Scripture Reading for June 26, 2011

 I consider that the sufferings of this present time are not worth comparing with the glory about to be revealed to us. For the creation waits with eager longing for the revealing of the children of God; for the creation was subjected to futility, not of its own will but by the will of the one who subjected it, in hope that the creation itself will be set free from its bondage to decay and will obtain the freedom of the glory of the children of God.  We know that the whole creation has been groaning in labour pains until now;  and not only the creation, but we ourselves, who have the first fruits of the Spirit, groan inwardly while we wait for adoption, the redemption of our bodies.  For in hope we were saved. Now hope that is seen is not hope. For who hopes for what is seen?  But if we hope for what we do not see, we wait for it with patience.

Likewise the Spirit helps us in our weakness; for we do not know how to pray as we ought, but that very Spirit intercedes with sighs too deep for words.  And God, who searches the heart, knows what is the mind of the Spirit, because the Spirit intercedes for the saints according to the will of God.

We know that all things work together for good for those who love God, who are called according to his purpose.  For those whom he foreknew he also predestined to be conformed to the image of his Son, in order that he might be the firstborn within a large family.  And those whom he predestined he also called; and those whom he called he also justified; and those whom he justified he also glorified.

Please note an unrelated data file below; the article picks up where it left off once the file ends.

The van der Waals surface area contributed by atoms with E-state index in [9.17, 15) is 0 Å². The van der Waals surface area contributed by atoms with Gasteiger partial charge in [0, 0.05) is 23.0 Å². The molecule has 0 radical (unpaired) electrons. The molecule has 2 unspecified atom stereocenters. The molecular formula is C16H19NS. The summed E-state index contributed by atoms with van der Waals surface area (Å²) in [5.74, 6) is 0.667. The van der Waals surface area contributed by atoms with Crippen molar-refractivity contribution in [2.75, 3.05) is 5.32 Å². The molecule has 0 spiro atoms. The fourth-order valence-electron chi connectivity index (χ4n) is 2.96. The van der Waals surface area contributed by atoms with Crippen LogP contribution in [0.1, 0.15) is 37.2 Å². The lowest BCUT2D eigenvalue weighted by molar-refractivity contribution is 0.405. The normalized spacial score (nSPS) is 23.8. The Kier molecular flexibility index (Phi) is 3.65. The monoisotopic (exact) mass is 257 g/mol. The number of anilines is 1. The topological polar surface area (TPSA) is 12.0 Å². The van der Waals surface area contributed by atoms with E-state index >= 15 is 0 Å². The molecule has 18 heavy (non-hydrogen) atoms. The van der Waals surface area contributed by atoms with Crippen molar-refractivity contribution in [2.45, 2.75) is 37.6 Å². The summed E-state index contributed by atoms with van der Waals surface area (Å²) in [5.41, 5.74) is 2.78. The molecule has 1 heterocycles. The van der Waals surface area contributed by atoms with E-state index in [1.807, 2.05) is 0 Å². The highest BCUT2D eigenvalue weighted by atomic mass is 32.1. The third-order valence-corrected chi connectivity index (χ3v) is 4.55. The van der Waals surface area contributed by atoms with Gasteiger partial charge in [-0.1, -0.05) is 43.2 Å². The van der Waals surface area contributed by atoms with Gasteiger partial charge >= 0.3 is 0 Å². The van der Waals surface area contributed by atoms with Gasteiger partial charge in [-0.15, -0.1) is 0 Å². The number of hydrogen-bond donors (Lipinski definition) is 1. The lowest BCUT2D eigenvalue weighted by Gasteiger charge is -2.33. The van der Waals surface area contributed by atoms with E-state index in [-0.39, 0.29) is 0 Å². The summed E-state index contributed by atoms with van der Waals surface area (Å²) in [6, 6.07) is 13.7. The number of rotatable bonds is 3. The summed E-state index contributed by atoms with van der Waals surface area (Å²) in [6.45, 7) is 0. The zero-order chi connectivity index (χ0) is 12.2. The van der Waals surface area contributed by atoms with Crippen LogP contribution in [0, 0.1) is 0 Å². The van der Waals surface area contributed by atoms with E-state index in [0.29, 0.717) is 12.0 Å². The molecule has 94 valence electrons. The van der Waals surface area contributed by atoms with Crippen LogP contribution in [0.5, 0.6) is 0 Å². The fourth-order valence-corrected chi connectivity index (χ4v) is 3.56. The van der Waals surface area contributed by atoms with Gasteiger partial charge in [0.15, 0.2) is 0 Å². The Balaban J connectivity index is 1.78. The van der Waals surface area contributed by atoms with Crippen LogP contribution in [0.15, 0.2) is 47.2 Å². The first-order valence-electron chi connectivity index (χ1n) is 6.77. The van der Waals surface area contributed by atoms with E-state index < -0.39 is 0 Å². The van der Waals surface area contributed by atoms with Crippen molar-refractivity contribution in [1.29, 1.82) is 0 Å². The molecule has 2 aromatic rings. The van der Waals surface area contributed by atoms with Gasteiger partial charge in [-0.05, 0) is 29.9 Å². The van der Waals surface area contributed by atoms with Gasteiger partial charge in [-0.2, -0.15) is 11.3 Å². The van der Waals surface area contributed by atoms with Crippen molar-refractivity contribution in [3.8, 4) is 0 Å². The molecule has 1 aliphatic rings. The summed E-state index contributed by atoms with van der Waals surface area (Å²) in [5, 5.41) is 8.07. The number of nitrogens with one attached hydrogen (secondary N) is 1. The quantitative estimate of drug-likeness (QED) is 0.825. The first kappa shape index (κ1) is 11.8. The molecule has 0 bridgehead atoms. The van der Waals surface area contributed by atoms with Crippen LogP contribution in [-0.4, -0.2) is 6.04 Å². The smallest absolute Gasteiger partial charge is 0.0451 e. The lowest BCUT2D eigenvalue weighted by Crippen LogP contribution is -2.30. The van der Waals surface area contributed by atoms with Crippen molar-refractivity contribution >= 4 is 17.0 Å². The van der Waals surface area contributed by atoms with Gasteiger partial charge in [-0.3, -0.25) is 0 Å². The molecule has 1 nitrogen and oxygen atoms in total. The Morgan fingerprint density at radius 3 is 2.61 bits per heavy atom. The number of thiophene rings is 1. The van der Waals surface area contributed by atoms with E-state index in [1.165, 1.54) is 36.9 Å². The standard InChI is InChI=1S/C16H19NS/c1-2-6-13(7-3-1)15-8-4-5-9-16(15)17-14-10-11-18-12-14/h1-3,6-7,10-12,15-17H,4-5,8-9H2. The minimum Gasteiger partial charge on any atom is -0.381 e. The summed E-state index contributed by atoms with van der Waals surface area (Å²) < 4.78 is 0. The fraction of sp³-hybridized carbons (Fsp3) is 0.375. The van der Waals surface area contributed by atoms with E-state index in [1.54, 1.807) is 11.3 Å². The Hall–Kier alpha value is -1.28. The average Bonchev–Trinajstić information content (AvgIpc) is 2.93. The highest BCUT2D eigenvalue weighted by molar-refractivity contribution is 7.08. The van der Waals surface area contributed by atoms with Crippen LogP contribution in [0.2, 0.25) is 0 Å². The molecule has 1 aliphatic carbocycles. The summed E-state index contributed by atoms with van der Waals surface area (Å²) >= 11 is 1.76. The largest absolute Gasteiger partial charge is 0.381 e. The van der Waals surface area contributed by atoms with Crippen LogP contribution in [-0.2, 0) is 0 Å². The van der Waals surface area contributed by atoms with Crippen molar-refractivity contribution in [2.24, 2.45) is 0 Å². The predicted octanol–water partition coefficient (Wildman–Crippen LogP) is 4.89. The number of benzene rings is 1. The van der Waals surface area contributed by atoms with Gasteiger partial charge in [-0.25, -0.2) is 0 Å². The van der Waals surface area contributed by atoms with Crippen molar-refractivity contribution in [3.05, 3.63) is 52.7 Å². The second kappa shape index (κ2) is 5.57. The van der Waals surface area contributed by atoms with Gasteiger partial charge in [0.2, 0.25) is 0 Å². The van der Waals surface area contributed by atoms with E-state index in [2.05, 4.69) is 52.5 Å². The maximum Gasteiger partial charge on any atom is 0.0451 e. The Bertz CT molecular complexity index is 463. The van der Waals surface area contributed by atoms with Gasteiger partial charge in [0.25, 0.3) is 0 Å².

In this passage, Paul writes that the world is “groaning in labor pains” as it moves toward the fulfillment that God intends.   These are words of radical hope, a deep assurance that, though we may not be able to see it, the creation is unfolding as it should.   Later in the passage, he says that “All things work together for good for those who love God . . .”   This is a hard promise to trust, particularly in times when things do not seem to be moving in a “good” direction.   One is reminded of the line often attributed to Martin Luther King, taken originally from a sermon by Theodore Parker:  “The moral arc of the universe is long, but it bends toward justice.”


How do you maintain your sense of hope when things are not going well?

This Sunday is Pride Sunday in Minneapolis.  What could this text mean for LGBT people?

Rev. Dr. James Gertmenian
Senior Minister

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4 Responses to Scripture Reading for June 26, 2011

  1. Hazel Lutz says:

    Somehow, I get tired of being hopeless. The same hopeless feelings surrounding any issue I’m facing personally can be the most difficult to overcome. Hopeless about the way of the world is easier to overcome. In both cases, being hopeless doesn’t do any good, and doesn’t provide any attactive directions for what to do everyday when I get up. Additictive behaviors—eating junk food or playing computer gamse or doin gtoo much facebook, or starting up new projects when I haven’t finished the old ones– leaves me feeling sick enough that I start to ask myself, what can I do that will make be feel better. In the case of the world issues, living and working in hope for improvement is more exciting and energizing than giving up. The same, ultimately, is true for issues in my personal life.

  2. says: